Really interesting women!

LaDonna said...

Oh, wow, I just love reading about fierce women like this!

nightsmusic said...

Even the best soap writers of today can't come up with stories this good!

Elizabeth Kerri Mahon said...

Hortense Mancini has always fascinated me. I wish someone would write a novel about her (hint, hint!).

Pauline said...

Thank you Susan. What a treat to meet Hortense!

She reminds me very much of Manuela Saenz, the long time lover of Simon Bolivar. The big difference was Manuela's birth; she was the illegitimate daughter of a wealthy Creolo and a mixed blood peasant woman. Beautiful, strong willed, hard drinking and fond of men's clothing, dueling, dancing and cigars, Manuela would probably have gotten on famously with Hortense. Either that or there would have been a throw down.

Emma J said...

I remember Hortense from FRENCH MISTRESS! You had her sword-fighting then, too, with all the men drooling over her wearing pants, and the other ladies feeling overwhelmed and inferior. But I don't remember this story about her with the Countess of Sussex. Thanks for sharing it now. I agree with the earlier post that you should write a book about Hortense!

Jenny Girl said...

Well Hortense was quite the rule breaker in her day! this would make a great movie indeed.

Susan Holloway Scott said...

Hortense Mancini has always been one of my favorite 17th century ladies. These few paragraphs describe only the barest bones of her very colorful life - a life she describes in considerable detail in her own autobiography.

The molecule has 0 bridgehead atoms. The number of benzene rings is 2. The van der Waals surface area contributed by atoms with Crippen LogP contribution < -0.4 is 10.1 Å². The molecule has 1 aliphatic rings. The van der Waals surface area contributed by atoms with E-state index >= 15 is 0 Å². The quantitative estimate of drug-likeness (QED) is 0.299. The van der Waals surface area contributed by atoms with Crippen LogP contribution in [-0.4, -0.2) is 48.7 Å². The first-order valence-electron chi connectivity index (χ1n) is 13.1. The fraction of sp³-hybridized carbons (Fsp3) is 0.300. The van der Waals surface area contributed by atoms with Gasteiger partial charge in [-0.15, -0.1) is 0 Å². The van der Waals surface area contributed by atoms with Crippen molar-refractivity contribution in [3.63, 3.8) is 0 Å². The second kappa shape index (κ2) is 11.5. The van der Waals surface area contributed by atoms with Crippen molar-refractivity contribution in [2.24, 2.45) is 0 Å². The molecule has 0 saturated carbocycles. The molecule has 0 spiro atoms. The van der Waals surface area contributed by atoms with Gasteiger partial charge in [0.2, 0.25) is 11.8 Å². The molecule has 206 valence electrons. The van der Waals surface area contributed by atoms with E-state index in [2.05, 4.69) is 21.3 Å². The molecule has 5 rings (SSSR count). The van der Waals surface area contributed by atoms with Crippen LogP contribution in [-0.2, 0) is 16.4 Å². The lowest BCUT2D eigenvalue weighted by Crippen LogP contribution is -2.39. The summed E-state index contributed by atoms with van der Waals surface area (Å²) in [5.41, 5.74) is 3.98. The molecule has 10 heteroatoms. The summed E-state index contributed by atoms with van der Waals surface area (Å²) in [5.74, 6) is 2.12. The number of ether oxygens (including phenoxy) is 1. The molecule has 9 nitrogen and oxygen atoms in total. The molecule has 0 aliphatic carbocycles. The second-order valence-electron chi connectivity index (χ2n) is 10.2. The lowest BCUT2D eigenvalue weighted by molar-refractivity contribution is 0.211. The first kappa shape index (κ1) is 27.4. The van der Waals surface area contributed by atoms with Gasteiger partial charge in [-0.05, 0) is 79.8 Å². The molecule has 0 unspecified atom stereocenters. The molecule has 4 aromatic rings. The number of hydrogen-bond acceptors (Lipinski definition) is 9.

She did in fact appear in several scenes in "The French Mistress", and I had to continually rein her in or she would have taken over the entire book from poor Louise de Keroualle (and any author who claims their characters never do this is lying.) Someday, if we're both lucky, Hortense will get a book of her own. And wouldn't her life make a fabulous movie!

gentlewomanthief said...

Ooh, what a fascinating woman! Thanks for an inspiring mini-bio!

DreadPirateRachel said...

This is fascinating. I would love to hear more about her; she sounds like the sort of woman who would make a splash no matter when she was born!

Margravine Louisa said...

oh what a great post ----- have you written a book about her? why not go into the movie business ---- you would have to cast some really "strong" and "mature" actresses to play those parts. what an incredible story!

Irritable Vowel Syndrome said...

You write, "Hortense was married off at fifteen in 1661 to the richest gentleman in Europe." That is not correct -- Hortense was the richest (man or) woman in Europe with her uncle's future fortune - the Cardinal forced her into this marriage with one of France's oldest, but impoverished, families. And yes, her husband was nuts and she fled him, her children and her own fortune for freedom.

Anonymous said...

I simply cannot believe that there are not more biographical works on this amazing woman! I came across a mini bio of HM in a larger book, was immediately captivated, and looked her up on Wikipedia for more info. I still wanted MORE, and when I hit up Amazon for books on her, I was very disappointed. She has not been a very popular bio subject, at least not in the English language. What a crime!! Perhaps I should write one...or MUCH better yet, ask someone else to!!